Denzel Takes Flight

  • E-Mail this Article
  • View Printable Article
  • Text size:

    • A
    • A
    • A

As I settled into my seat at the local multi-plex Saturday night to watch Flight, I had already concluded that the marketing department qualified for a fail for not coming up with a better title. Really? This is as good as they could manage? By the end of the film, I realized that this was the sort of movie for which you get the title only after seeing it. It's the other kind of flight, the headlong dash away from reality and toward the destructive spiral of booze and drugs. Aviation is involved only incidentally, although you wouldn't know that from the trailer. Could just as well have been Amtrak or a shipwreck.

Bluntly, this is a movie about addiction, abandonment, despair and utter hopelessness, without much redemption to send the rattled theater-goer back into the street with even a wisp of optimism. If you've seen the trailer, you know the setup: Super pilot Whip Whitaker, played by Denzel Washington, recovers an impossibly stricken airliner to an off-airport landing, saving most of the occupants and, predictably, being elevated to hero. That is until the hagiographers learn that Whitaker was drunk and jacked up on cocaine before he even arrived at the airport. But that, it will be revealed, wasn't a factor in the crash.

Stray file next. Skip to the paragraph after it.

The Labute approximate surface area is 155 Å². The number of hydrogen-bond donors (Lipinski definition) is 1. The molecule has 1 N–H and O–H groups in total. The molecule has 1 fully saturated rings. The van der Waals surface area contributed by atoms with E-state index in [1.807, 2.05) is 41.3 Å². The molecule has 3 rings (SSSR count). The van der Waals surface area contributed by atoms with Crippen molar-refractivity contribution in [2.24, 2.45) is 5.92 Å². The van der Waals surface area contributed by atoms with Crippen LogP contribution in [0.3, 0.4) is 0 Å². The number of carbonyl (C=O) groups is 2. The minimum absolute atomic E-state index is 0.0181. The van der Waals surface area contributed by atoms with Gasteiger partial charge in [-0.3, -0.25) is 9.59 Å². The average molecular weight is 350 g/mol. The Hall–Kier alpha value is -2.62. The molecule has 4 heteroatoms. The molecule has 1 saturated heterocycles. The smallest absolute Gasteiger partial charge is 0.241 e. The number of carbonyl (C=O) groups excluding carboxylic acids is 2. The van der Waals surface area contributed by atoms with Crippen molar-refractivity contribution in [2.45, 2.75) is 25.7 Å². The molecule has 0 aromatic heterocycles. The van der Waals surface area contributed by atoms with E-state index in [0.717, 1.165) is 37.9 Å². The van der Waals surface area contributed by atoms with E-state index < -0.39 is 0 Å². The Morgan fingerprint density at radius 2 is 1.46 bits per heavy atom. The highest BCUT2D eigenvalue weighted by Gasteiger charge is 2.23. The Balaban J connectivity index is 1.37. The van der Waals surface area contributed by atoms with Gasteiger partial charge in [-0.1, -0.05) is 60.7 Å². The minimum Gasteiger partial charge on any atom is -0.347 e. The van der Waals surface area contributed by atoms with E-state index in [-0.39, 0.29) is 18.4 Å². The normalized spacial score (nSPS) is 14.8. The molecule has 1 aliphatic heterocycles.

This film is excellent and Denzel Washington is, as usual, superb. He could act his way out of a welded steel box. But I can't necessarily recommend seeing this picture. I can't say I liked it. For anyone who has experienced the undiluted hell of profound alcoholism or drug addiction, it is excruciatingly painful to watch because you know where it's going if the script is true to how life plays out with addiction. It is.

If you've been through it with friends or relatives, as I have, it will be difficult to find much entertainment value and once is enough: no recurrency wanted or needed, thanks. I suppose if you've never seen how dark dark can be, the film offers a real enough glimpse. I think the director, Robert Zemeckis, may have sensed the weight he was putting on the audience and toward the end of the film, there's a scene with John Goodman playing a scenery-chewing and enabling drug dealer tasked with reviving Whitaker from a drunken stupor to appear before the NTSB within the hour. It's supposed to be comic relief, but I sensed the audience I was in was too numb to appreciate the joke.